Bath is one of 345 Friends Meeting Houses featured in a wide-ranging specialist survey carried out for British Quakers and Historic England. The new report covers Meeting Houses in England, Wales, Scotland and the Channel Islands, also Friends House in London and Swarthmoor Hall in Cumbria. It considers heritage values, disabled access, sustainability and other aspects in the light of Quaker values.
Judith Eversley explains, by way of background, that Historic England had carried out a similar survey of Catholic Churches and wanted to do the same for another denomination as part of its ongoing “Taking Stock” programme. That coincided with British Quakers (BYM) realising that it did not have complete details of all Meeting Houses. David Butler’s book (see illustration below) had been produced nearly 20 years earlier and was a snapshot not an inventory let alone an audit of the estate. Historic England was receptive and found some non-lottery money to pay for a survey to cover England; other funds were located to cover the Meeting Houses of Scotland and BYM funded the extension of the study to cover Wales and the Channel Islands. So this was jointly commissioned work, with emphasis on usage and sustainability, and with the two bodies financing different parts.
Friends Meeting Houses such as Come-to-Good in Cornwall are often noted for modesty and functional design; Bath FMH is very different.
In describing five exemplary Meeting Houses the Historic England report says Quaker buildings are often “distinctive for their simple, functional design; built by local craftsmen, they sit modestly in the landscape”. This is not a description anyone would apply to the Ionic columned revival Grecian Friends Meeting House in Bath (full description here). Its Great Room sports “a foliate frieze with egg and dart moulding”, “high circular lanterns with fine plaster details” and “six-panelled doors set in reeded doorcases”. Bath Friends Meeting House has always been something out of the ordinary, and that remains its destiny.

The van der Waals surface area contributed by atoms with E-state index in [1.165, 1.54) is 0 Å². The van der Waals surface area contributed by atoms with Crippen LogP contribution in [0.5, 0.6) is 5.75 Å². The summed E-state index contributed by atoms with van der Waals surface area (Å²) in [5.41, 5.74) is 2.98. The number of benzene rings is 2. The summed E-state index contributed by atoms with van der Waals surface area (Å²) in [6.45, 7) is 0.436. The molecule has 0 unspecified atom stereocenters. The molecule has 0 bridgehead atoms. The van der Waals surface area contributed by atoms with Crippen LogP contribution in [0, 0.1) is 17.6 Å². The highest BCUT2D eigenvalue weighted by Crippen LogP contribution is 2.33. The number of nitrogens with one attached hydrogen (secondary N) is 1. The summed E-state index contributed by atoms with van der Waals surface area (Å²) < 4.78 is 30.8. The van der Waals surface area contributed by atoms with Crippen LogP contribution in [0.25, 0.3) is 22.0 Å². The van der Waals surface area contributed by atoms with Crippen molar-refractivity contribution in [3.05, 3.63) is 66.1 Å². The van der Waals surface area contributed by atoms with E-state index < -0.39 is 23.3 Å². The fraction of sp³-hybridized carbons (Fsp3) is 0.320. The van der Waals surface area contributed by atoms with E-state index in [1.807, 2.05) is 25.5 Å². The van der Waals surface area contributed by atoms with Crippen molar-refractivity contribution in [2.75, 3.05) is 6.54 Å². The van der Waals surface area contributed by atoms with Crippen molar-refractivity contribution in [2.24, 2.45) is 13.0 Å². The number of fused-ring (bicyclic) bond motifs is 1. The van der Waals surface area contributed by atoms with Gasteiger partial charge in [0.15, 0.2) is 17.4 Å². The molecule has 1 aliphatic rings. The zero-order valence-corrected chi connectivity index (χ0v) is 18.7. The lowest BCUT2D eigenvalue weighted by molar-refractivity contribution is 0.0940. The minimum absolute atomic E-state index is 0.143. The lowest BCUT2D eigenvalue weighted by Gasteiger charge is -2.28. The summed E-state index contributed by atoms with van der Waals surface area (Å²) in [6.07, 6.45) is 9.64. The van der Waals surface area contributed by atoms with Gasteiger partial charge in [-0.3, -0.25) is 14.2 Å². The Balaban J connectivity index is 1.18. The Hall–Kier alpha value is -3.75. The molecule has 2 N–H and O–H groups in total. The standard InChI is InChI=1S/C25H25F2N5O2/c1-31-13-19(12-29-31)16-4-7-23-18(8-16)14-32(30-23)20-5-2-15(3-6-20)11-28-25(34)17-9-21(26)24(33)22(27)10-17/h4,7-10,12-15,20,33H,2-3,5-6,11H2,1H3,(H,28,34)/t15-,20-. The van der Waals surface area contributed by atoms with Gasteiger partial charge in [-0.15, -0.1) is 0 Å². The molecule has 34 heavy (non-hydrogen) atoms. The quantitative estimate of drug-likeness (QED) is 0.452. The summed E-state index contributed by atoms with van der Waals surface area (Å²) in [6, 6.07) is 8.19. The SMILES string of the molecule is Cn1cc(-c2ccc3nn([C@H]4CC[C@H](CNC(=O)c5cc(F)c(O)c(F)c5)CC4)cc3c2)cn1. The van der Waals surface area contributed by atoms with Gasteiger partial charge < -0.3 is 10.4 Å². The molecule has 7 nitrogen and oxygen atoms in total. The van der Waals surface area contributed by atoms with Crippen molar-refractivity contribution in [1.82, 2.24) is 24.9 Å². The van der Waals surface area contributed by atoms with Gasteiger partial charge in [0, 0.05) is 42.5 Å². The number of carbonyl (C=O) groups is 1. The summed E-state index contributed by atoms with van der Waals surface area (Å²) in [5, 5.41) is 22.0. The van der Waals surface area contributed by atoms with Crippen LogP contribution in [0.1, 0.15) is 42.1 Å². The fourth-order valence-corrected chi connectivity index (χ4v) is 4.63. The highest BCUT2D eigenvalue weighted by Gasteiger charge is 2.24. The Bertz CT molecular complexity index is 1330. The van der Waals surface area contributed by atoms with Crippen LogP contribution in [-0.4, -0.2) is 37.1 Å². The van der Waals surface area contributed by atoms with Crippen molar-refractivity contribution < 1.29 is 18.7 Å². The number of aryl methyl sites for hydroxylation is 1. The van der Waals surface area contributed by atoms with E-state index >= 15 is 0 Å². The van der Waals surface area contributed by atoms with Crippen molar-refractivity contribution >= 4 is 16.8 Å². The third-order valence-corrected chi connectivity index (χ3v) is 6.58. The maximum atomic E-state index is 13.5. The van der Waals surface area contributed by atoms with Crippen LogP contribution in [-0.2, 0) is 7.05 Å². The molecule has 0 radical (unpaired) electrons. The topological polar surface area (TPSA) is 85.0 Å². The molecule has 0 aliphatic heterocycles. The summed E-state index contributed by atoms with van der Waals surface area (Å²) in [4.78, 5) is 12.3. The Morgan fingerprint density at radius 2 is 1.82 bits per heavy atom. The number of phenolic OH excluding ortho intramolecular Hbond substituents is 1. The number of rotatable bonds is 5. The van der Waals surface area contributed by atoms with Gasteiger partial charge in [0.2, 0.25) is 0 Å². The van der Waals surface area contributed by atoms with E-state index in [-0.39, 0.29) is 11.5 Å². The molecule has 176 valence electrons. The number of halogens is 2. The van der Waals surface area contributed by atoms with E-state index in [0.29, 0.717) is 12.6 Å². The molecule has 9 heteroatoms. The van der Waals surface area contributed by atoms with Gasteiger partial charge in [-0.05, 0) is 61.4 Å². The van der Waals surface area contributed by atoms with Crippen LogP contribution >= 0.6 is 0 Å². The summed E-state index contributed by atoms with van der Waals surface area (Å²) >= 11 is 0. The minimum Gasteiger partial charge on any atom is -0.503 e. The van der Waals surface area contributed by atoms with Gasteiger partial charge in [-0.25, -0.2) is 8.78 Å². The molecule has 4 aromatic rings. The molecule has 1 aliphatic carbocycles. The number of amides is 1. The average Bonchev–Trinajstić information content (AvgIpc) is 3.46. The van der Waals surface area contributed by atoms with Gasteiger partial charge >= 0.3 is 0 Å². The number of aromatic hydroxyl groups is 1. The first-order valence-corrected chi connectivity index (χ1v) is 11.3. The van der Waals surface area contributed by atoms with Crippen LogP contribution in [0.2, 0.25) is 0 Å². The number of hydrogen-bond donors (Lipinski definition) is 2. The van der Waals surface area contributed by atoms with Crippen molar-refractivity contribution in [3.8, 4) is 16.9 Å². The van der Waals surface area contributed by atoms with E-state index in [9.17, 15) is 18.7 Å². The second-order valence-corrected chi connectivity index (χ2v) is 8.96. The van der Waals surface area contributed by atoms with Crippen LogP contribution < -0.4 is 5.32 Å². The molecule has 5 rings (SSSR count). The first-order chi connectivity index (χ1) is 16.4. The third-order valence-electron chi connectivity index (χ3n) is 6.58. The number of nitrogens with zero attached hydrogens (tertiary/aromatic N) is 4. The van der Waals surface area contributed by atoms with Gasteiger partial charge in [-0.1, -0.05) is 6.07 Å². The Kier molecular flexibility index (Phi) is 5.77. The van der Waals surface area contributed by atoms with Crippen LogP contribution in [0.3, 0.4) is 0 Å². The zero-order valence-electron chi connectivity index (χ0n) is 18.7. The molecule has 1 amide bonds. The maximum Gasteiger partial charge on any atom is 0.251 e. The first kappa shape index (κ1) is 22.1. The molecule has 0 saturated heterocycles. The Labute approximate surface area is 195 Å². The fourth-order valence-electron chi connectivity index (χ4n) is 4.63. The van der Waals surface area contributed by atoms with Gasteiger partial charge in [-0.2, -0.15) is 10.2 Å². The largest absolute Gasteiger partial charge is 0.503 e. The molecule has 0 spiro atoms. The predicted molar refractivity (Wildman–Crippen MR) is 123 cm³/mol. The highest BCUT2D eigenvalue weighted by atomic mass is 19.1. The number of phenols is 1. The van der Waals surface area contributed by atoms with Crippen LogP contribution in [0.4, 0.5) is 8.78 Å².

The building was erected in 1818 as a Freemasons’ Hall and purchased by Friends in 1866. The building was designed by William Wilkins, an architect of national importance. There have been a number of minor changes to the fabric and few early fittings survive, but the main room is still a handsome space which retains something of its original character and the whole is of high heritage significance.
A sketch of the Bath Friends Meeting House dated 1995 by David Butler (signed DMB; from the Historic England report).
Bath Meeting House is rated in the report as of high historic, aesthetic and communal value. It may not be typical, but it is unique, with exceptional qualities and in an very powerful city-centre location in the spiritual and healing district of a much-visited historic World Heritage City.
The Historic England report is timely coming as it does just as Bath Quakers refresh their long term vision for Bath Friends Meeting House. We have had research meetings with a wide range of heritage, property and commercial experts and look forward to hearing in the new year from Barry Gilbertson, new chair of the World Heritage City Steering Group.
Bath Quakers want to project a confident Quaker presence at the heart of the city, consistent with our testimonies, financially and environmentally sustainable, and mindful of the needs of the community and the building as well as our Meeting. It won’t be a typical Friends Meeting House, but for everything they have in common every Quaker Meeting is unique.
Historic England (part of what until 2015 was English Heritage) is a DCMS-backed public body, headquartered in Swindon, that deals with preservation, record-keeping and listing.